Castles that have been standing for hundreds of years are at risk of being damaged by climate change, warns the conservation charity English Heritage.
The charity, which manages more than 400 historic sites in England, highlighted six castles threatened by coastal erosion and rising sea levels.
They include Tintagel in Cornwall and Hurst Castle in Hampshire.
It is appealing money to repair walls and improve defenses against more powerful storms and waves.
“It seems that the whole natural dynamic of the coast in some places has been accelerated by climate change,” Rob Woodside, director of estates at English Heritage, told BBC News.
“What we’re trying to do now is essentially buy time, so with places that we value and that people want to take care of, we put measures in place to protect them.”
There is a broad consensus among scientists that even if emissions of greenhouse gases that warm the earth are drastically reduced, global sea levels will continue to rise for several hundred years. Higher sea levels mean more powerful waves moving closer to shore and faster coastal erosion.
Here are the six sites that English Heritage says are most at risk:
Originally built by the Tudor King Henry VIII between 1541 and 1544, a section of the east wing of Hurst Castle collapsed into the sea in February 2021 after its foundations eroded. As part of the efforts to defend the castle, 5,000 tons of granite boulders were laid down to form a barrier or “revetment”.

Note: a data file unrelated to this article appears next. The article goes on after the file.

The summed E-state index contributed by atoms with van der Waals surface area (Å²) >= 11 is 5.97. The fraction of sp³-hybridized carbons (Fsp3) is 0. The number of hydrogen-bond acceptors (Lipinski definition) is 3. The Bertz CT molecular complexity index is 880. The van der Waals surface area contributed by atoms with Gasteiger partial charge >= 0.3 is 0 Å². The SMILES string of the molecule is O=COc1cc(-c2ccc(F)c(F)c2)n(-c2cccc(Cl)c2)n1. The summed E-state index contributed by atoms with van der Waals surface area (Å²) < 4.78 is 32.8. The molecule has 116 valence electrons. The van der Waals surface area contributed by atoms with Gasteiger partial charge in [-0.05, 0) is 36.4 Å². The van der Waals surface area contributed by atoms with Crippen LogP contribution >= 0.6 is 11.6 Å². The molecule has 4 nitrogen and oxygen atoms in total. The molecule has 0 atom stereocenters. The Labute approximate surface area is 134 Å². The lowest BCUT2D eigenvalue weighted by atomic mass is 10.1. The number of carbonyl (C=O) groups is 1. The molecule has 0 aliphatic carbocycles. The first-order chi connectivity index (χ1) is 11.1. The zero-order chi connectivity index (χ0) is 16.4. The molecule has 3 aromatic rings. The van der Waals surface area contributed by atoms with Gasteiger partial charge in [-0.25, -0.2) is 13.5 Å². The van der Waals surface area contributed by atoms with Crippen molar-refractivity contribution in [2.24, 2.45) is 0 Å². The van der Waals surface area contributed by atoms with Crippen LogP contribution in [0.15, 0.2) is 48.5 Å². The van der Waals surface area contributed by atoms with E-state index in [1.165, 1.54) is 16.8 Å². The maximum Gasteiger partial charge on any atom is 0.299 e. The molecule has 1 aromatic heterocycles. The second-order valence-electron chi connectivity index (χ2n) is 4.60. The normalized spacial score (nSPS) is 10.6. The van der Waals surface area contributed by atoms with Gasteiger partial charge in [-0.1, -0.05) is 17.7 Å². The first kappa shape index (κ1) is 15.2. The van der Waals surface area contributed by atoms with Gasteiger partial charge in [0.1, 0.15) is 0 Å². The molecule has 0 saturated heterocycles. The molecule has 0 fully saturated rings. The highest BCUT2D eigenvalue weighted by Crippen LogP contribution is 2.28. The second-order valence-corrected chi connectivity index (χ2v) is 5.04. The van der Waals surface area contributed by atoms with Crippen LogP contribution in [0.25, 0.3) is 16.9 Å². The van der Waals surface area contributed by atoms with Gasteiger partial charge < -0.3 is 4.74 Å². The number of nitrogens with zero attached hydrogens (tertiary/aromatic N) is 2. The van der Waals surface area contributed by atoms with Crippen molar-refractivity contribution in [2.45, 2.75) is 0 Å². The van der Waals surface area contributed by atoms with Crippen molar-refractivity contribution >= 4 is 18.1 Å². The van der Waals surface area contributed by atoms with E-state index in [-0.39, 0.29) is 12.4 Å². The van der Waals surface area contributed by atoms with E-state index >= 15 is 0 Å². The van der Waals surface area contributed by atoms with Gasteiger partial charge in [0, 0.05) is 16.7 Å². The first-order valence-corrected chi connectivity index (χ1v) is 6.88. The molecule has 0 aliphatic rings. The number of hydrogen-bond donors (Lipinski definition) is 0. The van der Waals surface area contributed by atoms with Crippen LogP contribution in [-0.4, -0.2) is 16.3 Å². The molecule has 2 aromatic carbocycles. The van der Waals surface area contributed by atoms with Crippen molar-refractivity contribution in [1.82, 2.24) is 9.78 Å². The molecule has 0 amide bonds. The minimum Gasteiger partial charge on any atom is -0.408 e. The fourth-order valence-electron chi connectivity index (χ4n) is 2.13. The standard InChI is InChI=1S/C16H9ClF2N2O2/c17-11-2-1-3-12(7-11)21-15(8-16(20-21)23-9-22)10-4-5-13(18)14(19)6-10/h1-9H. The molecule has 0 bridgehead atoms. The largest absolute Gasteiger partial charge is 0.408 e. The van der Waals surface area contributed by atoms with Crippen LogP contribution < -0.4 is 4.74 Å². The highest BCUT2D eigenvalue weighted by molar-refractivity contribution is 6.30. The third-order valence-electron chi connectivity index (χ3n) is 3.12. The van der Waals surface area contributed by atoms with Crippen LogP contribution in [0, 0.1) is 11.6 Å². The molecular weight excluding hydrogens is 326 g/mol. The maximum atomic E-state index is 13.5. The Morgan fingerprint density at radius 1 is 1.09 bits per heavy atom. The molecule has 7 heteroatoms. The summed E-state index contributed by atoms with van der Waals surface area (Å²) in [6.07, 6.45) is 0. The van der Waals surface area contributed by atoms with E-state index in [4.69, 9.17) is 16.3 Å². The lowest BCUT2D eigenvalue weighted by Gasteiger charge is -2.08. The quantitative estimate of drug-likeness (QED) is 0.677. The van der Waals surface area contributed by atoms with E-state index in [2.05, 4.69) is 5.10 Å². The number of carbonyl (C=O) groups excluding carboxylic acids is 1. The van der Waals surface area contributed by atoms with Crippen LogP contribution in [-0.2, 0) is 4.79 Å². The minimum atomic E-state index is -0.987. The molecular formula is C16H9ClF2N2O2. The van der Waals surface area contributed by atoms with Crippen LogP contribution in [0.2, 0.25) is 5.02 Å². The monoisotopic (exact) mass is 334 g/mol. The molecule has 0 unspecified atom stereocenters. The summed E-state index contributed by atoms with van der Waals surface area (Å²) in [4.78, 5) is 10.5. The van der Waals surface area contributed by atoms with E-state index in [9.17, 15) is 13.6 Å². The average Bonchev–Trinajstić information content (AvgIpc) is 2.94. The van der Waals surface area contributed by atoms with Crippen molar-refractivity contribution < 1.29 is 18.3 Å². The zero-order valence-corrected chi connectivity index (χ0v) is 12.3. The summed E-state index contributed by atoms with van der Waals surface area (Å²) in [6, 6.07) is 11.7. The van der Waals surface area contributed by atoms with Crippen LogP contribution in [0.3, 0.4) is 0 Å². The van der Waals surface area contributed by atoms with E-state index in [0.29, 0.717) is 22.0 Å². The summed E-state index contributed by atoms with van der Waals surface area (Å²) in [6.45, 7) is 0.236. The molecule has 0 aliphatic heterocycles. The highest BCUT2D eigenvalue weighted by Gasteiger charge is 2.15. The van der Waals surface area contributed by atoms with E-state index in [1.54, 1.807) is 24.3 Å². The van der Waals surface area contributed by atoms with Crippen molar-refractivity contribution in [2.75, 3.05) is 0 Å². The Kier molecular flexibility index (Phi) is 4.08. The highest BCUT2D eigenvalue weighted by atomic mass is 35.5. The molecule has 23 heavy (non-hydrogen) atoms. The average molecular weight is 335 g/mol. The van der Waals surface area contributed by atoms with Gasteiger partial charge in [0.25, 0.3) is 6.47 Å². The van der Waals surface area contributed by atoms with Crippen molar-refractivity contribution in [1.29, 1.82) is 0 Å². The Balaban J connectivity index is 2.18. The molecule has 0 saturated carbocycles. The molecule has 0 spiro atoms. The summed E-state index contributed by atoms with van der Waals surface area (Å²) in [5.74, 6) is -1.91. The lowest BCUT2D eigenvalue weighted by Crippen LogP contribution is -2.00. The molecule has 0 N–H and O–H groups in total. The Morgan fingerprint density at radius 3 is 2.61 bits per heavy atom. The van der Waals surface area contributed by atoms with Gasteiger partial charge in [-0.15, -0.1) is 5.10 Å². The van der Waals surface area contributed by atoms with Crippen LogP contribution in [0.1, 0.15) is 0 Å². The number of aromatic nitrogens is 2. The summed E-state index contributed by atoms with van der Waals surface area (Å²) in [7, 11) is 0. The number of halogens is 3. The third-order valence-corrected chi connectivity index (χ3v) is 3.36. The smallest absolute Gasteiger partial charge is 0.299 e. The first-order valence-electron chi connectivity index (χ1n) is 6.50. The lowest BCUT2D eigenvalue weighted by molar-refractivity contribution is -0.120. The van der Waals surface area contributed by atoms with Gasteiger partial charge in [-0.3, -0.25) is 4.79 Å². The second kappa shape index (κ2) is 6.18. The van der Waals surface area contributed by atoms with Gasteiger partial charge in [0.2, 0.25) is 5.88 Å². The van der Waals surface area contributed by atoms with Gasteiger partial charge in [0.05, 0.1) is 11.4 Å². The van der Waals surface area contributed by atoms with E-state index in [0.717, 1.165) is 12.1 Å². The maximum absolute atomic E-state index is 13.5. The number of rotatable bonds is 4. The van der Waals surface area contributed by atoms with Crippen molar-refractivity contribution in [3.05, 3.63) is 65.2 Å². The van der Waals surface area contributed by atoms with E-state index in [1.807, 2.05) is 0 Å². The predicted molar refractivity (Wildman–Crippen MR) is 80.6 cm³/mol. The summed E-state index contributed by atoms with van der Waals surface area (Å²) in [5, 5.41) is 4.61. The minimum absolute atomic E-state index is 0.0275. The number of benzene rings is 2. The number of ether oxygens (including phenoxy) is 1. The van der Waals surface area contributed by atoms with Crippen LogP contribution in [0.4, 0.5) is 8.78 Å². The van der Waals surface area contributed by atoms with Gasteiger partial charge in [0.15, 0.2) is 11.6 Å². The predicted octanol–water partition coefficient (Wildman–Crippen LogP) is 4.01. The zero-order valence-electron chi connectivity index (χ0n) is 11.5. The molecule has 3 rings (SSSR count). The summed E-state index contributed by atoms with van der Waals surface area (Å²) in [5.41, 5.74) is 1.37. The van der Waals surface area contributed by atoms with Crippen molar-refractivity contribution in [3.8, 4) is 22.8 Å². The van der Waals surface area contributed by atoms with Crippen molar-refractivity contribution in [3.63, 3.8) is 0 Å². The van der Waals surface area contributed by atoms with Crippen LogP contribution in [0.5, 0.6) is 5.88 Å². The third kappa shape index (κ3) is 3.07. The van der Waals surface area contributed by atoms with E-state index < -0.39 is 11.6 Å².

Erosion is not a new problem in Tintagel. It has been under attack by wind and sea since it was built in the 13th century. There are regular cliff falls and English Heritage says funds are urgently needed to repair damage from last winter’s storms.
The 14th-century Piel Castle stands on a low-lying island about half a mile offshore in Morecambe Bay. Much of the island has already been lost to erosion and part of the castle fell into the sea in the 19th century. English Heritage says the keep and bastions of the castle are now at risk from both erosion and flooding.
Bayard’s Cove Fort
For 500 years this Tudor fort in Devon has guarded the narrow entrance to the Dart Estuary as the last line of defense to protect Dartmouth from attack from the sea.
The shape of the Garrison Walls creates pinch points or “armpits”, where the tide is concentrated. English Heritage says that these sections are extremely vulnerable to erosion and will break up for years to come if not protected.
Calshot Castle sits on a small, vulnerable spit of land on the River Solent. The site is at a low level, making it vulnerable to sea level rise and erosion.